The phrase ‘Against all odds’ means despite very low probability; in a most unlikely way.
Example of use: “She managed to win the trophy against all odds.”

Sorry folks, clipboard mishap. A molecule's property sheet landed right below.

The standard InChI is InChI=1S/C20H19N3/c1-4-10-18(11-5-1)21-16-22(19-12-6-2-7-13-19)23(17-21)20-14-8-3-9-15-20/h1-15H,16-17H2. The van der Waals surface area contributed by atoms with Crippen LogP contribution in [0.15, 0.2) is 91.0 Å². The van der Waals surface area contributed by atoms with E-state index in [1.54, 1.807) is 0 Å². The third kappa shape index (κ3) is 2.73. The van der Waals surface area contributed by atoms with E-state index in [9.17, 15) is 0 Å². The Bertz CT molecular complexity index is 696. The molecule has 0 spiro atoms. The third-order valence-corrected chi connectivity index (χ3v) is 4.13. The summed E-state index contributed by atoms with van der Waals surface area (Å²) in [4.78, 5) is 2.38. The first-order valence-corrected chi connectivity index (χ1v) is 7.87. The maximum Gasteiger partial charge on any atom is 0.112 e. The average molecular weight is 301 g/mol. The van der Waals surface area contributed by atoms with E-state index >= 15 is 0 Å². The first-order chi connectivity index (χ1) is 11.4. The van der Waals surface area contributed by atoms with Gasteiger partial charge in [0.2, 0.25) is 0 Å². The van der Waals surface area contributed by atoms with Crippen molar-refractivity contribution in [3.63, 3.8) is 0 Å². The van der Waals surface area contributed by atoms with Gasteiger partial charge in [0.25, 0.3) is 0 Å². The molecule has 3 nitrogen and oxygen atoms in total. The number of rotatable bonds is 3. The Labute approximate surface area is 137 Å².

Odds literally means the likelihood of success, given a specific set of numbers. The origin of the idiom “against all odds” can be traced to the origin of the word odd, which was first used in a wagering sense by none other than the great William Shakespeare in his 1597 work Henry IV. The pluralization of odd to odds did not happen until the 19th century, so it’s likely that this idiom was coined after the use of the word “odds” instead of “odd” came into common use. Who said it first? No one really knows.